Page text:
Australian actress Lynda Stoner was known as one of the most glamorous soap stars of the 1970s and ’80s, first starring in the Paul Hogan Show and then landing lead roles in the soap opera The Young Doctors and the police drama Cop Shop. She later starred as the villainous Eve Wilder in the cult soap Prisoner.
But the role few knew about until more recently is that of avid animal rights campaigner.
Stoner has been a vegetarian for more than 25 years and a vegan for more than seven and published her own vegan cookbook Now Vegan! in 2008, which won Best Australian Vegetarian Cookbook in the international Gourmand Awards.
In an interview about the release of her cookbook she said she “wanted to send a message that meat and dairy production causes more harm to animals, the environment and human health than any other single factor.”
Her passion for animal campaigning began after she saw footage of harp seal pups being slaughtered and skinned alive. In a 2000 interview for Animal Liberation NSW she said, “while many news stories have affected me, I’ve been able to dissociate. This one continued to haunt me though and I spent hours researching alternatives to the uses of seals, whales and dolphins. I worked as a volunteer for Friends of the Earth during the early weeks of Cop Shop but was still seeking more information about exploitation of non-human animals. Peter Singer’s book Animal Liberation had just been released and the reading of it was an epiphany. I felt as though I’d come home.”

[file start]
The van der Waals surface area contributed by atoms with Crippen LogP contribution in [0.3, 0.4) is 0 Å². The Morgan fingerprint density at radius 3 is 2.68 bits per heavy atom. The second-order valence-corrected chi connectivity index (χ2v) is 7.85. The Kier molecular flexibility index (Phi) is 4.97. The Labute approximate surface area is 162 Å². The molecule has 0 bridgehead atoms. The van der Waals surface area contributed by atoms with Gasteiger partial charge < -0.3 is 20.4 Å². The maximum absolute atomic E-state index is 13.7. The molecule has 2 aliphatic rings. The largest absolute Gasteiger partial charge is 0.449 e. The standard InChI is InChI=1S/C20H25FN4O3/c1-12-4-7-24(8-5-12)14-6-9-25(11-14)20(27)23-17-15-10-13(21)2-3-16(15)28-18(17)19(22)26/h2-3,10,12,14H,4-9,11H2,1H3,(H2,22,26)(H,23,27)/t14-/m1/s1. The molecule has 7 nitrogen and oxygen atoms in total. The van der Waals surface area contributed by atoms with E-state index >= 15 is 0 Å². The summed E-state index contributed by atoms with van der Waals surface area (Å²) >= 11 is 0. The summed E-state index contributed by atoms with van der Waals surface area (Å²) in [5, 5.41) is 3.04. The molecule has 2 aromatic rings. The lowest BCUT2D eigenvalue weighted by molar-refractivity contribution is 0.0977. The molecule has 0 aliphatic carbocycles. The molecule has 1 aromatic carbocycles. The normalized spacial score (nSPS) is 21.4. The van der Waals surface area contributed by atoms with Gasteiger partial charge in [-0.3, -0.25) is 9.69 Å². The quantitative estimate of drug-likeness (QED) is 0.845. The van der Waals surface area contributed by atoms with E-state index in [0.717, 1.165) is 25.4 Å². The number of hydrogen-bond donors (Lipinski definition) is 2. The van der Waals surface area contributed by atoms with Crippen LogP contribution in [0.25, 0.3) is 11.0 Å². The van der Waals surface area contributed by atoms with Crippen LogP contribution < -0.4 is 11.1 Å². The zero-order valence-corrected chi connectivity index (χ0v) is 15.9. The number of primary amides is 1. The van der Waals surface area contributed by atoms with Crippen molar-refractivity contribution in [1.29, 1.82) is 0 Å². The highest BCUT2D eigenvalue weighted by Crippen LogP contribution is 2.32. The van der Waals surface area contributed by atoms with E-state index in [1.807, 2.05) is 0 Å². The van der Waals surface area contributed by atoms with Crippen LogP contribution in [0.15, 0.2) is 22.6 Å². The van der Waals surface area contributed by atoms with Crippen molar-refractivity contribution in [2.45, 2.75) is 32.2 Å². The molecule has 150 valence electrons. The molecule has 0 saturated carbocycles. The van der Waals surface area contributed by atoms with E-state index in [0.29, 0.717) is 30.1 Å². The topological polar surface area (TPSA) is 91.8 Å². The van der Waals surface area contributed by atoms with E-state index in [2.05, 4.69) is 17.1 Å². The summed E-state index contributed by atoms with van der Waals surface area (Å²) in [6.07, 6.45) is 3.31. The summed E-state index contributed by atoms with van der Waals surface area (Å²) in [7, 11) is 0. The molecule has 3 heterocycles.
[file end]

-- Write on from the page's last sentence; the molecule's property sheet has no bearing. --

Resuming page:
Now a senior Animal Liberation official, she has continued to work for animal rights in Australia and says she has lost count of the number of protests she has attended, but estimates it would be in the hundreds.
One of the most publicised was in 2008 where she joined fellow actress Fiona Corke of Neighbours fame to bring global attention to the controversial kangaroo cull, which she described as a “tragic, outrageous and inhumane situation”.
Most recently Stoner was in the press after her organisation’s animal liberation float was rejected by Mardi Gras officials after 14 years of taking part in the festival. “We feel marginalised and discriminated against and that’s really quite distressing, especially coming from the Mardi Gras, which is all about making a stand against discrimination,” she was quoted as saying. “We’re really, really disappointed. I’m gobsmacked.”